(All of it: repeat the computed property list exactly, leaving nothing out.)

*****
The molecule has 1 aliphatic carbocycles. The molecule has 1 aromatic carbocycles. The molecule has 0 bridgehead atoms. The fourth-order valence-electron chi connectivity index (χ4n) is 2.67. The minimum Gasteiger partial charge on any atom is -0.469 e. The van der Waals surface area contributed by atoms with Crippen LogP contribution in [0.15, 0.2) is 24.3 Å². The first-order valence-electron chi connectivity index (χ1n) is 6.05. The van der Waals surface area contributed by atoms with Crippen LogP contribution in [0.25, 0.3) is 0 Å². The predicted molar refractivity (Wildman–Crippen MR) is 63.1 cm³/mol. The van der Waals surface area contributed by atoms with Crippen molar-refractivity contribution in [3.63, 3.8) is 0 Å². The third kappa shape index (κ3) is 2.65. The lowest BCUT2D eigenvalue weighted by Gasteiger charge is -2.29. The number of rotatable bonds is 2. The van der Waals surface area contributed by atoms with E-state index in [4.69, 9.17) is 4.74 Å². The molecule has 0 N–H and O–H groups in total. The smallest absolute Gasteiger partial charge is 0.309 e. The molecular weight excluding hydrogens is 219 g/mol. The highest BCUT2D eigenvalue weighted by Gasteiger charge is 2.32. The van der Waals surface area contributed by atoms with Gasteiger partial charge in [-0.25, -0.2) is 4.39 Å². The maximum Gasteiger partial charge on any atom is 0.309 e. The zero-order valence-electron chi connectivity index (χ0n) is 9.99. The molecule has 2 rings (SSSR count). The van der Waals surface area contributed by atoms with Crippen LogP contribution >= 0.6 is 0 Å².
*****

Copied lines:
The molecule has 1 aliphatic carbocycles. The molecule has 1 aromatic carbocycles. The molecule has 0 bridgehead atoms. The fourth-order valence-electron chi connectivity index (χ4n) is 2.67. The minimum Gasteiger partial charge on any atom is -0.469 e. The van der Waals surface area contributed by atoms with Crippen LogP contribution in [0.15, 0.2) is 24.3 Å². The first-order valence-electron chi connectivity index (χ1n) is 6.05. The van der Waals surface area contributed by atoms with Crippen LogP contribution in [0.25, 0.3) is 0 Å². The predicted molar refractivity (Wildman–Crippen MR) is 63.1 cm³/mol. The van der Waals surface area contributed by atoms with Crippen molar-refractivity contribution in [3.63, 3.8) is 0 Å². The third kappa shape index (κ3) is 2.65. The lowest BCUT2D eigenvalue weighted by Gasteiger charge is -2.29. The number of rotatable bonds is 2. The van der Waals surface area contributed by atoms with E-state index in [4.69, 9.17) is 4.74 Å². The molecule has 0 N–H and O–H groups in total. The smallest absolute Gasteiger partial charge is 0.309 e. The molecular weight excluding hydrogens is 219 g/mol. The highest BCUT2D eigenvalue weighted by Gasteiger charge is 2.32. The van der Waals surface area contributed by atoms with Gasteiger partial charge in [-0.25, -0.2) is 4.39 Å². The maximum Gasteiger partial charge on any atom is 0.309 e. The zero-order valence-electron chi connectivity index (χ0n) is 9.99. The molecule has 2 rings (SSSR count). The van der Waals surface area contributed by atoms with Crippen LogP contribution >= 0.6 is 0 Å².